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Dan McFarland allays fears over Jacob Stockdale's half-time exit from Ulster's win over Ospreys



Jacob Stockdale was taken off 40 minutes into last night's win over Ospreys.

Jacob Stockdale was taken off 40 minutes into last night's win over Ospreys.

©INPHO/Matt Mackey

Jacob Stockdale was taken off 40 minutes into last night's win over Ospreys.

Ulster head coach Dan McFarland has allayed any fears surrounding Jacob Stockdale's half-time withdrawal in Friday night's win over Ospreys.

The Irish international star was making his comeback from almost two months on the sidelines thanks to a knee injury sustained against Munster in early January but did not emerge for the second-half of the victory.

Replaced by Robert Baloucoune, who himself was making a comeback having not played for over a year, McFarland revealed it was always planned to give each returning wing 40 minutes of the action.

"We had minute plans for both him and Robert that they were each going to play a half," he said. "Jacob played really well.

"It was great to get him back on the field and I thought he did a pretty good job.

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"He had a brilliant take of a high ball which is a big part of his game.

"He looked strong in his running and that was really pleasing.

"To get Rob back as well after a much longer lay-off was really exciting. He showed in areas what he can do. He looked strong, he looked powerful, he was bumping players off which was exciting.

"It's always good to get athletes like that back on the pitch."

On an evening when Sean Reidy also made a real impact on his own return from injury, there was a palpable sense of frustration at the final whistle despite the victory.

Finishing the game with three tries for a second week in succession, the failure to secure a bonus-point looms large in the table with only three games remaining.

With no play-off format in this shortened season, only the conference winners will advance and the northern province trail Leinster by a point ahead of the back-to-back-to-back champions taking on Glasgow on Sunday evening.

With both sides having only lost one league game all season, their greater return of such five-point hauls are the reason Leo Cullen's men could conceivably lose in Belfast next weekend but still make a tenth final in 12 seasons.

"Obviously it is frustrating," McFarland said of stalling on three tries once again, especially when Rob Lyttle had a trio of scores correctly chalked off for forward passes.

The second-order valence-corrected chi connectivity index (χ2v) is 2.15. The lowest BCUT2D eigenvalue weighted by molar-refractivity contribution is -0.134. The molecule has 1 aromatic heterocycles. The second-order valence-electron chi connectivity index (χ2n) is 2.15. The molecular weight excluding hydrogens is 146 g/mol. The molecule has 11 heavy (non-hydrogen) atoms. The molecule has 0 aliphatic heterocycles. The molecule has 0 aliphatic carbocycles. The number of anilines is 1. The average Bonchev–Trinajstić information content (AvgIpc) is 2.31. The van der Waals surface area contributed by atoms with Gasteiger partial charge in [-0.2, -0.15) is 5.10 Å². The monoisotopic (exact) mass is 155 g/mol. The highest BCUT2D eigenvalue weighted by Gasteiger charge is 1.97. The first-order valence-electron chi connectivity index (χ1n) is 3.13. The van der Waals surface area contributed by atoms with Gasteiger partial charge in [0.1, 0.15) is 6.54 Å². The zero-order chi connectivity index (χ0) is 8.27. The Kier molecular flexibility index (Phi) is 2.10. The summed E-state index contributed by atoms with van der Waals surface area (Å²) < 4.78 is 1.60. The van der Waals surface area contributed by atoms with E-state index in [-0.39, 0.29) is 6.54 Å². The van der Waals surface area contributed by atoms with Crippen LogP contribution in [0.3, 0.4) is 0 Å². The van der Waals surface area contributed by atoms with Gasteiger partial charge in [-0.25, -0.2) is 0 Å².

"It means that it's not in our hands. Up until not getting that point it was in our hands and now it's not.

"It doesn't matter what we do against Leinster next week, if they get bonus-points in every other game they'll finish top of the conference and that's it.

"That's disappointing. I'm proud of the fact that we're in a position close to the end of the season up there competing with Leinster because nobody else is. But it's disappointing.

"Our focus now turns to a massive match against the best team in our league next week."

If the game ended on a sour note, it was the start that would ultimately prove the undoing of the host's bonus-point hopes.

Just as against Glasgow a week prior, they would not score their first points until only a minute before half-time, John Cooney's try and conversion cancelling out Keelan Giles' early opener.

"We're pretty disappointed with the first-half, a lot of turnovers and cheap penalties," admitted McFarland.

"Fair play to the Ospreys. I thought they came with real intent and why wouldn't they? They're one of the form teams in the league. We looked as if we weren't respecting the difficulty of the match as much as we should have been in that first-half and they made us pay for that.

"Respect is maybe the wrong word. Maybe (it was more that) getting the expectation of what we were going to require to get on top of the game early on was slightly off.

"And at this level that we're playing at in professional sport, you don't have to be off by much for it to become slightly messy.

"Don't get me wrong, this wasn't a situation that was so bad that we were in dire straits. Ultimately at half-time it was 7-7.

"Half of our game wasn't great, the other part was pretty good.

"They scored off a charge down after two minutes and for the rest didn't really look like scoring.

"Defence is a big part of the game and ours was excellent. We just didn't fire on the attack side of things outside of those small snippets when we looked pretty good."

Belfast Telegraph

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